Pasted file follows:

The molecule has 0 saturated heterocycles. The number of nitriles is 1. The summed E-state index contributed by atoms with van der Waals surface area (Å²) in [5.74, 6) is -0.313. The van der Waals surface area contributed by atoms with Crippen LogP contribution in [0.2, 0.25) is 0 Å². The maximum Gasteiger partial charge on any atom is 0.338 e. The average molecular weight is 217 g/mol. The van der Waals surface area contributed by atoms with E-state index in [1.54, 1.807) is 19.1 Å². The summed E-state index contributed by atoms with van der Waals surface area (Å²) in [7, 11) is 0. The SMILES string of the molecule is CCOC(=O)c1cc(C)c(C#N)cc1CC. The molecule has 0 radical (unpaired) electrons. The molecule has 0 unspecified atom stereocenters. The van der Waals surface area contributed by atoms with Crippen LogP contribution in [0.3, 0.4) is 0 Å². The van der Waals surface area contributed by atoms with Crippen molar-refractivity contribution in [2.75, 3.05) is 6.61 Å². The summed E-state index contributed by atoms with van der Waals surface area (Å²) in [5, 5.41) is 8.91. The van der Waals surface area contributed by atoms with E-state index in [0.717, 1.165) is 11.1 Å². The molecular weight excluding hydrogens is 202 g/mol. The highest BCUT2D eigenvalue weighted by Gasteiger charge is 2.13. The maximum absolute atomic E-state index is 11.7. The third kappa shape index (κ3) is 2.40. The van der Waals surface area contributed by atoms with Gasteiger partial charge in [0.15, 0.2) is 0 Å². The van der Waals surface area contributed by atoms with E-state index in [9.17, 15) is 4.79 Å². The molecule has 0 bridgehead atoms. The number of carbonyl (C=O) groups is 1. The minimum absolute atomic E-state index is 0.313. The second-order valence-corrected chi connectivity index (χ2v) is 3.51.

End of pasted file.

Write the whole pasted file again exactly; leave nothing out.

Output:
The molecule has 0 saturated heterocycles. The number of nitriles is 1. The summed E-state index contributed by atoms with van der Waals surface area (Å²) in [5.74, 6) is -0.313. The van der Waals surface area contributed by atoms with Crippen LogP contribution in [0.2, 0.25) is 0 Å². The maximum Gasteiger partial charge on any atom is 0.338 e. The average molecular weight is 217 g/mol. The van der Waals surface area contributed by atoms with E-state index in [1.54, 1.807) is 19.1 Å². The summed E-state index contributed by atoms with van der Waals surface area (Å²) in [7, 11) is 0. The SMILES string of the molecule is CCOC(=O)c1cc(C)c(C#N)cc1CC. The molecule has 0 radical (unpaired) electrons. The molecule has 0 unspecified atom stereocenters. The van der Waals surface area contributed by atoms with Crippen LogP contribution in [0.3, 0.4) is 0 Å². The van der Waals surface area contributed by atoms with Crippen molar-refractivity contribution in [2.75, 3.05) is 6.61 Å². The summed E-state index contributed by atoms with van der Waals surface area (Å²) in [5, 5.41) is 8.91. The van der Waals surface area contributed by atoms with E-state index in [0.717, 1.165) is 11.1 Å². The molecular weight excluding hydrogens is 202 g/mol. The highest BCUT2D eigenvalue weighted by Gasteiger charge is 2.13. The maximum absolute atomic E-state index is 11.7. The third kappa shape index (κ3) is 2.40. The van der Waals surface area contributed by atoms with Gasteiger partial charge in [0.15, 0.2) is 0 Å². The van der Waals surface area contributed by atoms with E-state index in [9.17, 15) is 4.79 Å². The molecule has 0 bridgehead atoms. The number of carbonyl (C=O) groups is 1. The minimum absolute atomic E-state index is 0.313. The second-order valence-corrected chi connectivity index (χ2v) is 3.51.